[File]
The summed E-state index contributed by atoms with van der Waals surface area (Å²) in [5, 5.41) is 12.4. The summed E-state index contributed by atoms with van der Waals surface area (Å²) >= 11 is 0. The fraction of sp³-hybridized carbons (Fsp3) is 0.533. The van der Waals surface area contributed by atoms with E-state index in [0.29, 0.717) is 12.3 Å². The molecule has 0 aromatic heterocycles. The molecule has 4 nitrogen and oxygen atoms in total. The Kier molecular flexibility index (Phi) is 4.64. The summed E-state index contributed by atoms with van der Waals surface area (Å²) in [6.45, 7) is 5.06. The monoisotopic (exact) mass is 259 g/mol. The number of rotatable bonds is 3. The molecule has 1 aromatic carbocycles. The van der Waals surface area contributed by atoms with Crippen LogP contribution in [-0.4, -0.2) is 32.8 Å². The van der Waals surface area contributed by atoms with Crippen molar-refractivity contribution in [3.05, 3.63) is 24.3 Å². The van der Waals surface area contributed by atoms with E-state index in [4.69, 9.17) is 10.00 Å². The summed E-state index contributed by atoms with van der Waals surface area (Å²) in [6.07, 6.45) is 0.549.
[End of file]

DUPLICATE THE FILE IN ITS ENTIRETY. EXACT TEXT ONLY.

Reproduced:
The summed E-state index contributed by atoms with van der Waals surface area (Å²) in [5, 5.41) is 12.4. The summed E-state index contributed by atoms with van der Waals surface area (Å²) >= 11 is 0. The fraction of sp³-hybridized carbons (Fsp3) is 0.533. The van der Waals surface area contributed by atoms with E-state index in [0.29, 0.717) is 12.3 Å². The molecule has 0 aromatic heterocycles. The molecule has 4 nitrogen and oxygen atoms in total. The Kier molecular flexibility index (Phi) is 4.64. The summed E-state index contributed by atoms with van der Waals surface area (Å²) in [6.45, 7) is 5.06. The monoisotopic (exact) mass is 259 g/mol. The number of rotatable bonds is 3. The molecule has 1 aromatic carbocycles. The van der Waals surface area contributed by atoms with Crippen LogP contribution in [-0.4, -0.2) is 32.8 Å². The van der Waals surface area contributed by atoms with Crippen molar-refractivity contribution in [3.05, 3.63) is 24.3 Å². The van der Waals surface area contributed by atoms with E-state index in [4.69, 9.17) is 10.00 Å². The summed E-state index contributed by atoms with van der Waals surface area (Å²) in [6.07, 6.45) is 0.549.